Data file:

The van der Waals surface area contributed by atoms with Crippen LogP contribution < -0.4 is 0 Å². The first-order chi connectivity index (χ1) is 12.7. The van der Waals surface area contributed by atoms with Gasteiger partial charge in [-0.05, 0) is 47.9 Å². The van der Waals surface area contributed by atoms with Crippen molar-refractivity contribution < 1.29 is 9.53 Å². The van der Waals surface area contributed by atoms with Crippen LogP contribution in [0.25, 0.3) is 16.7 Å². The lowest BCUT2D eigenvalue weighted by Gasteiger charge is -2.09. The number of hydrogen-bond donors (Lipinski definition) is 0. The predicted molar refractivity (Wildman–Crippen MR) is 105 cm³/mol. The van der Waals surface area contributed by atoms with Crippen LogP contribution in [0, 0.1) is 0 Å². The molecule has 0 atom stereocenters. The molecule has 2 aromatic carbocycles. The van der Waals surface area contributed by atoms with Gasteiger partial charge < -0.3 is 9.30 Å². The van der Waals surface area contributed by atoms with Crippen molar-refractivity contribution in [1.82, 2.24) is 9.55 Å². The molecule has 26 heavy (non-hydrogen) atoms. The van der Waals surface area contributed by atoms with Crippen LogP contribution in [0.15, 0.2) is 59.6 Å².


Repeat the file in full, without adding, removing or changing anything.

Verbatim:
The van der Waals surface area contributed by atoms with Crippen LogP contribution < -0.4 is 0 Å². The first-order chi connectivity index (χ1) is 12.7. The van der Waals surface area contributed by atoms with Gasteiger partial charge in [-0.05, 0) is 47.9 Å². The van der Waals surface area contributed by atoms with Crippen molar-refractivity contribution < 1.29 is 9.53 Å². The van der Waals surface area contributed by atoms with Crippen LogP contribution in [0.25, 0.3) is 16.7 Å². The lowest BCUT2D eigenvalue weighted by Gasteiger charge is -2.09. The number of hydrogen-bond donors (Lipinski definition) is 0. The predicted molar refractivity (Wildman–Crippen MR) is 105 cm³/mol. The van der Waals surface area contributed by atoms with Crippen LogP contribution in [0, 0.1) is 0 Å². The molecule has 0 atom stereocenters. The molecule has 2 aromatic carbocycles. The van der Waals surface area contributed by atoms with Gasteiger partial charge < -0.3 is 9.30 Å². The van der Waals surface area contributed by atoms with Crippen molar-refractivity contribution in [1.82, 2.24) is 9.55 Å². The molecule has 26 heavy (non-hydrogen) atoms. The van der Waals surface area contributed by atoms with Crippen LogP contribution in [0.15, 0.2) is 59.6 Å².